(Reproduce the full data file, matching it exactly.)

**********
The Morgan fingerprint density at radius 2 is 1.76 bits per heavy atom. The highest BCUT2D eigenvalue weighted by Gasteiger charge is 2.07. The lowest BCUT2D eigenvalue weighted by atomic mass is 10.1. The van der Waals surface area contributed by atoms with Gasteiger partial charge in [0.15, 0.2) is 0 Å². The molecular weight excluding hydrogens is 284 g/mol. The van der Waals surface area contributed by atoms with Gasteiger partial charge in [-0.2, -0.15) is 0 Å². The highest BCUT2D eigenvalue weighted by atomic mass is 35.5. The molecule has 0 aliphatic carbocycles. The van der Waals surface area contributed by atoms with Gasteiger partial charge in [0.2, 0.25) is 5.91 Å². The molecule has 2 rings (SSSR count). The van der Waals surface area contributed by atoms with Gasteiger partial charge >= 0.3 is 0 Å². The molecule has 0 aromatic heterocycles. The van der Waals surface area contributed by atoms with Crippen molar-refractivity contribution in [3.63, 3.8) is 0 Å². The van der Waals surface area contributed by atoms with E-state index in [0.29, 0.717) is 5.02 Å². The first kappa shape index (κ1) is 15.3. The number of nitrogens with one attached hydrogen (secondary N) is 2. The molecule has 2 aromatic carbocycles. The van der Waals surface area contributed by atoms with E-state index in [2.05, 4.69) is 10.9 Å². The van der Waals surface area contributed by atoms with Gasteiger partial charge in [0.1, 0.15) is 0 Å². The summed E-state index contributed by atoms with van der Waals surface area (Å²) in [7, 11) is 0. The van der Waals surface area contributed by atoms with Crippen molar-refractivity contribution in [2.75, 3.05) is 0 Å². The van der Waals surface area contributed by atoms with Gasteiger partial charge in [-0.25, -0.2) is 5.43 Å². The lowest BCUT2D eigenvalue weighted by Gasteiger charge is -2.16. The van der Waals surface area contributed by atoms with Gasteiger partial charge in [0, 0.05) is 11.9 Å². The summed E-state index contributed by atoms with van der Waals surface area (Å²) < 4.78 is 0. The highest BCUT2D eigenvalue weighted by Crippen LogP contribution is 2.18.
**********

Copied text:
The Morgan fingerprint density at radius 2 is 1.76 bits per heavy atom. The highest BCUT2D eigenvalue weighted by Gasteiger charge is 2.07. The lowest BCUT2D eigenvalue weighted by atomic mass is 10.1. The van der Waals surface area contributed by atoms with Gasteiger partial charge in [0.15, 0.2) is 0 Å². The molecular weight excluding hydrogens is 284 g/mol. The van der Waals surface area contributed by atoms with Gasteiger partial charge in [-0.2, -0.15) is 0 Å². The highest BCUT2D eigenvalue weighted by atomic mass is 35.5. The molecule has 0 aliphatic carbocycles. The van der Waals surface area contributed by atoms with Gasteiger partial charge in [0.2, 0.25) is 5.91 Å². The molecule has 2 rings (SSSR count). The van der Waals surface area contributed by atoms with Gasteiger partial charge >= 0.3 is 0 Å². The molecule has 0 aromatic heterocycles. The van der Waals surface area contributed by atoms with Crippen molar-refractivity contribution in [3.63, 3.8) is 0 Å². The van der Waals surface area contributed by atoms with E-state index in [0.29, 0.717) is 5.02 Å². The first kappa shape index (κ1) is 15.3. The number of nitrogens with one attached hydrogen (secondary N) is 2. The molecule has 2 aromatic carbocycles. The van der Waals surface area contributed by atoms with E-state index in [2.05, 4.69) is 10.9 Å². The van der Waals surface area contributed by atoms with Gasteiger partial charge in [0.1, 0.15) is 0 Å². The summed E-state index contributed by atoms with van der Waals surface area (Å²) in [7, 11) is 0. The van der Waals surface area contributed by atoms with Crippen molar-refractivity contribution in [2.75, 3.05) is 0 Å². The van der Waals surface area contributed by atoms with Gasteiger partial charge in [-0.25, -0.2) is 5.43 Å². The lowest BCUT2D eigenvalue weighted by Gasteiger charge is -2.16. The van der Waals surface area contributed by atoms with Gasteiger partial charge in [0, 0.05) is 11.9 Å². The summed E-state index contributed by atoms with van der Waals surface area (Å²) < 4.78 is 0. The highest BCUT2D eigenvalue weighted by Crippen LogP contribution is 2.18.